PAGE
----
Australia’s vast distances, rugged terrain and highly urbanised
population means many rural and regional communities are a long way
from centralised health resources and specialist hospitals.
This has accelerated the development of Australia’s digital health
industry. Advancements in mobile health (mHealth), telemedicine,
telehealth, and remote patient monitoring (RPM) systems are enabling the
decentralisation of health care.
Australia ranks second for global digital connectivity, behind only South
Korea on the world stage. 
Australians are technology-savvy and are willing to adopt and buy new
technologies, ensuring market connectivity. The average Australian
household has 17 connected devices in 2018 - this is forecast to grow to 37
Australia’s telemedicine market is moving towards integrated platforms and
hardware-independent, vendor-neutral solutions.
The telemedicine market in Australia and New Zealand is expected to record
an exceptional compound annual growth rate (CAGR) of 44 per cent from 2015
Recent examples of international partnerships include Ellume, an Australian digital diagnostics company, that has partnered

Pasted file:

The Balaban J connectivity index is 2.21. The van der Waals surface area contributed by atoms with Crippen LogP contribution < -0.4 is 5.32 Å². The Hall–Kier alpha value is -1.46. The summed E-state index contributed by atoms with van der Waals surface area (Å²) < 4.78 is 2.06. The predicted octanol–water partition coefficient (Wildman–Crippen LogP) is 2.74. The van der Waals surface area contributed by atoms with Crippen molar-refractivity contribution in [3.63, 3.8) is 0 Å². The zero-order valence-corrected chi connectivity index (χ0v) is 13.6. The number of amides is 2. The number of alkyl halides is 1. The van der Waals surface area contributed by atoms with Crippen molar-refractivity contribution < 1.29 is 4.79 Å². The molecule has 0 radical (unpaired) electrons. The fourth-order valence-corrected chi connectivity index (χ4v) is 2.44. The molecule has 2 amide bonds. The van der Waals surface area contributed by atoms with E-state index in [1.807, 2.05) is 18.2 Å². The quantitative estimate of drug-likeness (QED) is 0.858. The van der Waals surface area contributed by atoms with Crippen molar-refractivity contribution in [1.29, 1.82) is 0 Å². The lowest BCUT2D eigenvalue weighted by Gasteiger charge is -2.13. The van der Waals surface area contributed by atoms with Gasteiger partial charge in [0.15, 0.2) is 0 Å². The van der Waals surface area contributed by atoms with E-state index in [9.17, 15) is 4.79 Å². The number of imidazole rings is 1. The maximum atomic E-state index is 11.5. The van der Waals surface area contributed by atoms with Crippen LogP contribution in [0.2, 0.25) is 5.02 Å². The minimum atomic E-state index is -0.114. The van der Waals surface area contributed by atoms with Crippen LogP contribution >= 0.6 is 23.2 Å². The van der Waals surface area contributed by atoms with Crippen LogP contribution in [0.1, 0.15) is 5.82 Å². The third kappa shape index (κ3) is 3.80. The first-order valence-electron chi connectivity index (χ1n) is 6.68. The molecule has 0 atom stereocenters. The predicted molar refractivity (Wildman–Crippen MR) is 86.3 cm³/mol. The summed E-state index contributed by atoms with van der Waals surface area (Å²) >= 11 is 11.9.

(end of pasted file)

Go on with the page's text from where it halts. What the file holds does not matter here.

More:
with German-Dutch company QIAGEN
to develop a new tuberculosis (TB) testing solution. Ellume’s detection
technology is powered by a quantum dot nanoparticle, which integrates
optics, electronics, biologics and software into an intuitive and
high-performance digital platform.
Research collaboration in this space also includes a
to solve common social challenges in aged care through creating and
commercialising technologies. Bringing together Dimension Data Australia,
its parent company Nippon Telegraph and Telephone Corporation (NTT), Deakin
University and Western Sydney University, one area of focus is research and
development into smart homes for the elderly and the disabled.
Examples of digital health applications in Australia include:
– a video consulting specialist providing remote consulting technology
to allow patients to access healthcare providers
Patient Admission Prediction Tool
– a patient flow application developed by the Commonwealth Scientific
and Industrial Research Organisation (CSIRO)
University of Canberra
– research on using mHealth applications to help empower people with
type 2 diabetes
- ePrescriptions such as SafeScript, that can reduce the
risk of medical error, fraud, theft, overmedication and detect prescription
Emergency Telehealth Service
run by the WA Country Health Service in Western Australia provides
systems for sharing clinical information
– assisting remote diagnosis by providing crystal clear medical images,
even in the most remote locations.